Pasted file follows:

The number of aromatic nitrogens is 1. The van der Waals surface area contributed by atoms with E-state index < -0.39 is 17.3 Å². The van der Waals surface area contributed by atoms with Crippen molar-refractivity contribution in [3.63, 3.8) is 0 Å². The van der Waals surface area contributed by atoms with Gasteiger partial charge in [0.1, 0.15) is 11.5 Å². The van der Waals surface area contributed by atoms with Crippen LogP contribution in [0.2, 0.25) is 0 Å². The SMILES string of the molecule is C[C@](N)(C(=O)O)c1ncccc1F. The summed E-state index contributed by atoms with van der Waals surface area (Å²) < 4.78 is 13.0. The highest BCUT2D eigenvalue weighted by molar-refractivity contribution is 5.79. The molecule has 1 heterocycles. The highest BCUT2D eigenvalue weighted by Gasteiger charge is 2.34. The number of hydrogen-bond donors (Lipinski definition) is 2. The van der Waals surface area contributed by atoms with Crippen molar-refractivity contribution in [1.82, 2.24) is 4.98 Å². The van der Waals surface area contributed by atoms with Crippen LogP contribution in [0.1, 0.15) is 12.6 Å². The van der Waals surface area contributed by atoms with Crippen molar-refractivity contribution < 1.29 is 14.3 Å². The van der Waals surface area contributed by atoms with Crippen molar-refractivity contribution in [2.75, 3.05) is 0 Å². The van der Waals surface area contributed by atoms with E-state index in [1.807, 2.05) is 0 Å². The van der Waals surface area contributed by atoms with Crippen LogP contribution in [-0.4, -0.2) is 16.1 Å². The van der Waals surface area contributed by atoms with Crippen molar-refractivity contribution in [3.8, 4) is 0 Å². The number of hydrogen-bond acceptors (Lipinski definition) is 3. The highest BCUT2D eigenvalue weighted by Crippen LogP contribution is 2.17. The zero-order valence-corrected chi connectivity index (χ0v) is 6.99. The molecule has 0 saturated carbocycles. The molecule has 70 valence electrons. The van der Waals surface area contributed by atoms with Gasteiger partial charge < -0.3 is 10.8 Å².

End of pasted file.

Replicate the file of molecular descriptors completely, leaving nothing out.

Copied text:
The number of aromatic nitrogens is 1. The van der Waals surface area contributed by atoms with E-state index < -0.39 is 17.3 Å². The van der Waals surface area contributed by atoms with Crippen molar-refractivity contribution in [3.63, 3.8) is 0 Å². The van der Waals surface area contributed by atoms with Gasteiger partial charge in [0.1, 0.15) is 11.5 Å². The van der Waals surface area contributed by atoms with Crippen LogP contribution in [0.2, 0.25) is 0 Å². The SMILES string of the molecule is C[C@](N)(C(=O)O)c1ncccc1F. The summed E-state index contributed by atoms with van der Waals surface area (Å²) < 4.78 is 13.0. The highest BCUT2D eigenvalue weighted by molar-refractivity contribution is 5.79. The molecule has 1 heterocycles. The highest BCUT2D eigenvalue weighted by Gasteiger charge is 2.34. The number of hydrogen-bond donors (Lipinski definition) is 2. The van der Waals surface area contributed by atoms with Crippen molar-refractivity contribution in [1.82, 2.24) is 4.98 Å². The van der Waals surface area contributed by atoms with Crippen LogP contribution in [0.1, 0.15) is 12.6 Å². The van der Waals surface area contributed by atoms with Crippen molar-refractivity contribution < 1.29 is 14.3 Å². The van der Waals surface area contributed by atoms with Crippen molar-refractivity contribution in [2.75, 3.05) is 0 Å². The van der Waals surface area contributed by atoms with E-state index in [1.807, 2.05) is 0 Å². The van der Waals surface area contributed by atoms with Crippen LogP contribution in [-0.4, -0.2) is 16.1 Å². The van der Waals surface area contributed by atoms with Crippen molar-refractivity contribution in [3.8, 4) is 0 Å². The number of hydrogen-bond acceptors (Lipinski definition) is 3. The highest BCUT2D eigenvalue weighted by Crippen LogP contribution is 2.17. The zero-order valence-corrected chi connectivity index (χ0v) is 6.99. The molecule has 0 saturated carbocycles. The molecule has 70 valence electrons. The van der Waals surface area contributed by atoms with Gasteiger partial charge < -0.3 is 10.8 Å².